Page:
If you feel like this is the book for you, feel free to contact us for further information. You can download our mobile app and share your experiences with us. Between you and your book, there is a one click delay – check it on Amazon;


Wikinomics Summary

Wikinomics Summary

How Mass Collaboration Changes Everything

We live in a world which transforms rapidly. The digital age creates many new circumstances for all of us. It poses new opportunities, new constraints. So what has changed? And how do those changes affect you and the age of Wikinomics? Our “Wikinomics Summary” explores these questions and many more.

Now, let’s dive right into it.

Who Should Read “Wikinomics”? and Why?

It is relatively challenging to specify a group of readers to whom this book would be intended. Magnificent piece of work written for HR Managers, Scientists, Futurologists, and Experts who wish to expand their views and get a broader perspective of where this digital age is going.

Students known for their thirst for new knowledge would find Don Tapscott and Anthony D. Williams’s work as one of the most extraordinary and exceptional business guides they have ever read. Known for its first-person examples and high-quality tips “Wikinomics” is no wonder an all-around book that can answer any business related question.

Next, before we thoroughly examine the book’s content, we’ll cover the authors’ bio and their expertise.

About Don Tapscott and Anthony Williams

Don Tapscott

Don Tapscott was born on July 1, 1947, in Toronto, Canada. He is an author, consultant, business innovator and executive that is focusing on combining different business strategies that would generate an organizational transformation in the society. As a founder of New Paradigm, that is currently owned by NGenera,  and as a CEO of the Tapscott Grouping,  Don Tapscott encourages companies to overcome organizational boundaries by associating with the latest technologies.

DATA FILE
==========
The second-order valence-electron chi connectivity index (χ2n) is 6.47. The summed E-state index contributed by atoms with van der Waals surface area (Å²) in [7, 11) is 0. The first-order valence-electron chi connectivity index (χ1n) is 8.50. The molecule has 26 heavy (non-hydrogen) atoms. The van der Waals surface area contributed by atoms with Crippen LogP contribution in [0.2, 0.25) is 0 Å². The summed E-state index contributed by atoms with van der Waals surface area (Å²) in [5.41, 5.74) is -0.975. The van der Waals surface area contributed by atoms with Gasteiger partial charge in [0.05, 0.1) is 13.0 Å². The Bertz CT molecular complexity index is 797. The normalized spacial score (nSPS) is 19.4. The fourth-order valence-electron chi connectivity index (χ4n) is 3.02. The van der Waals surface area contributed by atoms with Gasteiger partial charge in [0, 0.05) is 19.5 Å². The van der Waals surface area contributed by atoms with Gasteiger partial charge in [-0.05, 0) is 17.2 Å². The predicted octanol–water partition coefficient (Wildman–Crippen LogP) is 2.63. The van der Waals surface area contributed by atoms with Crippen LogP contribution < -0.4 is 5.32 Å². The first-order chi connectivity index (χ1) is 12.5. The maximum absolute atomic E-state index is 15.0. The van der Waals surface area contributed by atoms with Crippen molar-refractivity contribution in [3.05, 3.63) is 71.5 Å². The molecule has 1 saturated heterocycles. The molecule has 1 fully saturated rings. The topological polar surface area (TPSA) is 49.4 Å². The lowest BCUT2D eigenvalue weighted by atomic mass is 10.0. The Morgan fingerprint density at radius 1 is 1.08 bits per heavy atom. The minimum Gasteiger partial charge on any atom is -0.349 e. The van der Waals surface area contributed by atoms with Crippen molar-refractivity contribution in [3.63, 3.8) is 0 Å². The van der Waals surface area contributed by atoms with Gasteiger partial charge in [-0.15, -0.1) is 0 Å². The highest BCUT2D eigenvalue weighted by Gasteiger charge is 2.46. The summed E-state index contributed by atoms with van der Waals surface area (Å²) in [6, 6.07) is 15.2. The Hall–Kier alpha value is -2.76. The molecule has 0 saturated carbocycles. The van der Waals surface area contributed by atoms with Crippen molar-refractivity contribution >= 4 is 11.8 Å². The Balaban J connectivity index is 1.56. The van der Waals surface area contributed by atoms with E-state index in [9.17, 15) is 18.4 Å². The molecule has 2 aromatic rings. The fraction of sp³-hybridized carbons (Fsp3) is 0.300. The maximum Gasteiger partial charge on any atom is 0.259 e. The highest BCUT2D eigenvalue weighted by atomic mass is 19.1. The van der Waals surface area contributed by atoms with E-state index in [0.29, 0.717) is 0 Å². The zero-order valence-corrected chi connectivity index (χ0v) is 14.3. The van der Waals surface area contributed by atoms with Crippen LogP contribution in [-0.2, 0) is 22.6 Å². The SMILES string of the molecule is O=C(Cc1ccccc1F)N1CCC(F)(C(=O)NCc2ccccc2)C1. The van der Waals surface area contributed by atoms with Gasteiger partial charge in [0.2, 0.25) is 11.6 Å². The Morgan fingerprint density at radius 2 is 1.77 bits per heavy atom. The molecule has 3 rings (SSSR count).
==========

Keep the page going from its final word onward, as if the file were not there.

Anthony Williams

Anthony D. Williams is a Canadian Born author, a senior fellow at the Lisbon Council, founder of the Anthony Williams Consulting in Toronto and a strategic adviser to different governments, global institutions, and other Fortune companies. He was born in 1974 in Toronto, Canada. Anthony Williams and Don Tapscott as co-authors of Wikinomics are repeatedly dismissing any criticisms based on their book without answering any of the critics.

Okay, now that we covered the basics, let’s continue with the detailed summary.

“Wikinomics Summary”

Don Tapscott and Anthony D. Williams through their Wikinomics book try to intrigue readers in numerous ways. The book examines all possibilities of massive data sharing and participating in open-source software that is available to all business participants, consultants, and experts.

Back in the old days, sharing and delivering an information required a lot of effort, now all you need is a computer with unlimited access to all sorts of free encyclopedia sites. So to speak every user is familiar with the fact that the digital era contributes to a new highly educated population.